- Give on an empty stomach if used for sickness prevention: For motion sickness prevention, it is recommended to give Cerenia at least one hour before travel. It is recommended to give it with a light snack as administering Cerenia on an empty stomach may cause your dog to vomit.
- Check with your vet if giving anything else: Your vet should be aware of other drugs your pet is on, but it’s always worth double-checking in case there’s been a miscommunication somewhere. If your dog is on supplements or non-prescription treatments you should also tell your vet when they prescribe Cerenia, as they may not be suitable to be given together.
- Storage and Handling: Store Cerenia according to the instructions on the label, usually in a cool and dry place. Make sure it’s out of reach of children and other pets.
- Report any accidental overdose to your vet immediately: If you have mistakenly given too much Cerenia, report it to your vet as soon as you realise the error. An overdose can present complications.
When should I give Cerenia to my pet?
When should I give Cerenia to my pet? There are different scenarios Cerenia can be given to your pet. These include:
- Preventing vomiting due to motion sickness: For long journeys in the car or other travel situations, cerenia can be given one hour before travel.
- Preventing vomiting before surgery or chemotherapy: Your vet will be able to advise you when it is appropriate to give Cerenia in these situations.
- Treating existing vomiting: Cerenia can be given with or without food in this case. Your vet will be able to advise you based on your pet’s specific situation.
Can I use Cerenia for long-term treatment?
Cerenia cannot be used for long-term treatment. Currently, Cerenia solution for injection can be given for up to five days. Cerenia Tablets can be given for up to 14 days. It is not recommended to use the drug longer than the datasheet advises.
What should I do if I miss a dose?
If you have missed a dose of Cerenia, consult your vet immediately before doing anything else. They will usually advise you to give the dose when you remember. If it is approaching the time for the next dose, your vet may advise you to skip the missed dose. It is not recommended to give double doses.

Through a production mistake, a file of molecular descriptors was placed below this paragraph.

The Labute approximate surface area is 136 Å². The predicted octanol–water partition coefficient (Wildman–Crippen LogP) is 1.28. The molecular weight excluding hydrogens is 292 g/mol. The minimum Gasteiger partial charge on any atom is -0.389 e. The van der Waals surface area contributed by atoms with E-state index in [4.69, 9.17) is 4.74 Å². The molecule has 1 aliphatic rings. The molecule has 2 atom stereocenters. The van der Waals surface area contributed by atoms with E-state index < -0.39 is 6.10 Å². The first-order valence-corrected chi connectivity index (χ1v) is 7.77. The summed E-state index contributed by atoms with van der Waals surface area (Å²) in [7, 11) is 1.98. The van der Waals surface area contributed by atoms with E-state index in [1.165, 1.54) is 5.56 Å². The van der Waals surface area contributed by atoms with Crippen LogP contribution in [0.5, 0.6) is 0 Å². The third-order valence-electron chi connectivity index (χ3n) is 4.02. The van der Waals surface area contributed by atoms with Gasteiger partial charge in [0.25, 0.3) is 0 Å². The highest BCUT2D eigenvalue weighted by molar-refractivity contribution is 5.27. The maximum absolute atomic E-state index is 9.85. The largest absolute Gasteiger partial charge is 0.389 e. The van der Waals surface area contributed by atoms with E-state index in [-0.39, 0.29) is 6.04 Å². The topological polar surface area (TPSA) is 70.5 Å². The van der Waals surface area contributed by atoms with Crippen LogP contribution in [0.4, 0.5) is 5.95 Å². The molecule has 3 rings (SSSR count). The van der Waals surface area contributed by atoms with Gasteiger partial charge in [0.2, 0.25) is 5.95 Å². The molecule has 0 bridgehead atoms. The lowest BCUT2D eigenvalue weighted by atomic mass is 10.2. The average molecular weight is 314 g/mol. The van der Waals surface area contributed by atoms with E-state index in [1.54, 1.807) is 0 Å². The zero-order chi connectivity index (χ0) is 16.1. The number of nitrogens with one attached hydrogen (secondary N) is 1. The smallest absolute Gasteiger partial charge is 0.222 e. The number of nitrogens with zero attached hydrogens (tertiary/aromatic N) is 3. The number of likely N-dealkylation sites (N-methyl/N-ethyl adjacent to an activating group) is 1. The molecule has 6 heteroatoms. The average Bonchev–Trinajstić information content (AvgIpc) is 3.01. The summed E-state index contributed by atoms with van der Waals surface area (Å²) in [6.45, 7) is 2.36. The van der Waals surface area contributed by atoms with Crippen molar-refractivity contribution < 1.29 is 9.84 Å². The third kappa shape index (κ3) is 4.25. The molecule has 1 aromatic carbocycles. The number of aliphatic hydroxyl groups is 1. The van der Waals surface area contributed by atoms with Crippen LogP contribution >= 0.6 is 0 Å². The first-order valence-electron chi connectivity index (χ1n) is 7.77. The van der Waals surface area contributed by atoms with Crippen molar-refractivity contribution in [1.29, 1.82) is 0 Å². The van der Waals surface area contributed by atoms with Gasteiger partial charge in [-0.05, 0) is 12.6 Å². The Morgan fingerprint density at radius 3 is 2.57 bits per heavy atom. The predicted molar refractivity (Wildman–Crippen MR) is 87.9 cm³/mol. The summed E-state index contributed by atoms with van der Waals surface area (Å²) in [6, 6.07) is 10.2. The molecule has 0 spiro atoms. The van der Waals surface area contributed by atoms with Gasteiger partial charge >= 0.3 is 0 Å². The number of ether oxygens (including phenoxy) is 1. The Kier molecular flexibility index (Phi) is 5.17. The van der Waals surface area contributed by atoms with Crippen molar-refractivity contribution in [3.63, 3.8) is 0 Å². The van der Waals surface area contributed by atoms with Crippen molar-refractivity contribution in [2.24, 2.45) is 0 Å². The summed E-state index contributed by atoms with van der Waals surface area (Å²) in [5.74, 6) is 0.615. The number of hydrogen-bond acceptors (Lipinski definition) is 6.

Are there any interactions with other medications?
There are some noted interactions with other medications. Cerenia should not be used alongside Ca-channel antagonists as maropitant has an affinity to Ca-channels and will disrupt the action of these drugs. Cerenia is also highly bound to plasma proteins and may compete with other highly bound drugs.
Can Cerenia be given to pregnant or nursing pets?
It is not recommended to use Cerenia in pregnant or lactating bitches. This is because the safety of Cerenia has not been established in dogs that are pregnant or lactating. It is recommended to only use according to a risk-benefit assessment made by your own vet.
What do I do if my pet experiences side effects?
If your pet experiences any side effects, stop using the drug, in any form, immediately. Contact your vet for advice and treatment if required.
All drugs have a manufacturer’s datasheet, which gives information about the drug’s use and possible side effects. There is usually one in your Cerenia box, but if you have lost it you can click on the button below to be taken on an online version.
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Please note that the information contained herein is provided for informational purposes only. Although it has been written by a vet, we cannot consider the individual nature of your pet’s problems so it does not constitute veterinary advice. If you have questions about your pet’s medication or their health you should contact a vet, who will be able to help.« Back to Glossary Index